The half-life of citations

Why are the references in your research so old? That’s feedback I remember receiving on my first bit of true research, my honours dissertation. The examiner wasn’t as blunt as my paraphrasing, but the gist of his comment was memorable enough. At the time, it seemed an odd comment. I now realise that it’s a valid concern.

Half the citations in my dissertation were more than 20 years old. A quarter were over 40. Being new to research, I didn’t see anything odd about this. In the intervening nine years, I haven’t changed my tune. I still disproportionately cite old papers. In all six papers I written as first author, the median age of papers I cite has been 10–15 years. For the papers I read, that range is more like 5–10 years.

Don’t get me wrong, I still cite a lot of recent papers. That’s “recent” in the scientific literature sense of something less than five years old, or thereabouts. But even though I cite recent papers frequently, I do it less frequently than others: 47% of papers I cite are 10 years old or less, compared to 59% in the papers I read.

Before you stop reading, I realise that no one cares about these two percentages. They aren’t even that different. More importantly, there’s no good reason for you to care about something as esoteric as the age of papers cited by a scientist you’ve likely never met. (My original title for this post was the self-indulgent “I’m not an early adopter of the scientific literature”, but I’m still unsure whether that’s a good thing or not).

The more general and more interesting point is how citations drop off as they get older. Focus on the red histogram below:

Many of the papers I cite are older than me. I probably shouldn’t try to keep this up too much longer.

To look for patterns in citations, I took 360 papers that I’ve accumulated over the last six years and calculated the age of the papers cited at the time each paper was published. All papers were published between 2000 and 2020. Most are from the fields of physical oceanography or fluid mechanics. Your field will differ, but the general principles should hold. (See the end of the post for the detailed methods.)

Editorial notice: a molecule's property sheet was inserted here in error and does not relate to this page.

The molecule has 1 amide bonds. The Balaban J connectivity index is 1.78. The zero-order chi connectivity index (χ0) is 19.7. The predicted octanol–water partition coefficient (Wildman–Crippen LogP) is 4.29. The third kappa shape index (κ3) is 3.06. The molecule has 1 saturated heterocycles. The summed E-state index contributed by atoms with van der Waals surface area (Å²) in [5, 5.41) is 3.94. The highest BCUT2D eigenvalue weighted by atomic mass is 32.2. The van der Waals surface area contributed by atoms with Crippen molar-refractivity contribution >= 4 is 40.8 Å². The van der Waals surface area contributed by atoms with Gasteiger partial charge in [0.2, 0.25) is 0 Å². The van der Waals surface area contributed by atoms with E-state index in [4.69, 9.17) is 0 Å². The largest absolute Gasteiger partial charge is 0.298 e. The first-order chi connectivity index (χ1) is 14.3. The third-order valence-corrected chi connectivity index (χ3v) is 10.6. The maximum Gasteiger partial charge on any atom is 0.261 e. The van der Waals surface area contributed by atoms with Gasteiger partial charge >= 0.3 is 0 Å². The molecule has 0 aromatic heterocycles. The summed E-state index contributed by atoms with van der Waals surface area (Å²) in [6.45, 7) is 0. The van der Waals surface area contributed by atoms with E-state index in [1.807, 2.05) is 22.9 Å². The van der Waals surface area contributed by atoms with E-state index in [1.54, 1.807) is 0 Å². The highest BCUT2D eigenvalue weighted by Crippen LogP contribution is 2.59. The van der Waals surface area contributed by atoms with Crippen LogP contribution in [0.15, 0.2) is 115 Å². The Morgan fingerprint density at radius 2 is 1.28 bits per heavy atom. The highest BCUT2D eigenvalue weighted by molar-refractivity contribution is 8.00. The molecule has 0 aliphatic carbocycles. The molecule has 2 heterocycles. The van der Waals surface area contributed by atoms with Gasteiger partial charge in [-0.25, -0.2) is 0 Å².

The shape of the red histogram above might look familiar: it’s an exponential decay. In fact, exponential decay is a surprisingly good fit for how citations age. Let me repeat the plot above, but with the y axis on a log scale so that exponential decay becomes a straight line:


Every nine years, the likelihood of a paper in my collection being cited halves. This halving keeps going for nearly 100 years, after which time the exponential decay model starts to become meaningless (anyone want a fraction of a citation?).

Assuming that exponential decay of citations holds for each paper individually, then the number of citations after nine years would be half of the total that a paper ever accumulates (1 + 1/2 + 1/4 + 1/8 + 1/16 + 1/32 + … = 2). Except, of course, this is a bad assumption. A small subset of foundational papers are likely what keeps the old literature going.

As much as we all want our papers to be timeless, statistically that won’t happen. The best chance of having our work recognised (i.e., getting cited) is in the first few years. As we see in the graph, that’s where the citations are most frequent. This drops off quickly. In fact, over the first 10 years, the half life is closer to six years than nine.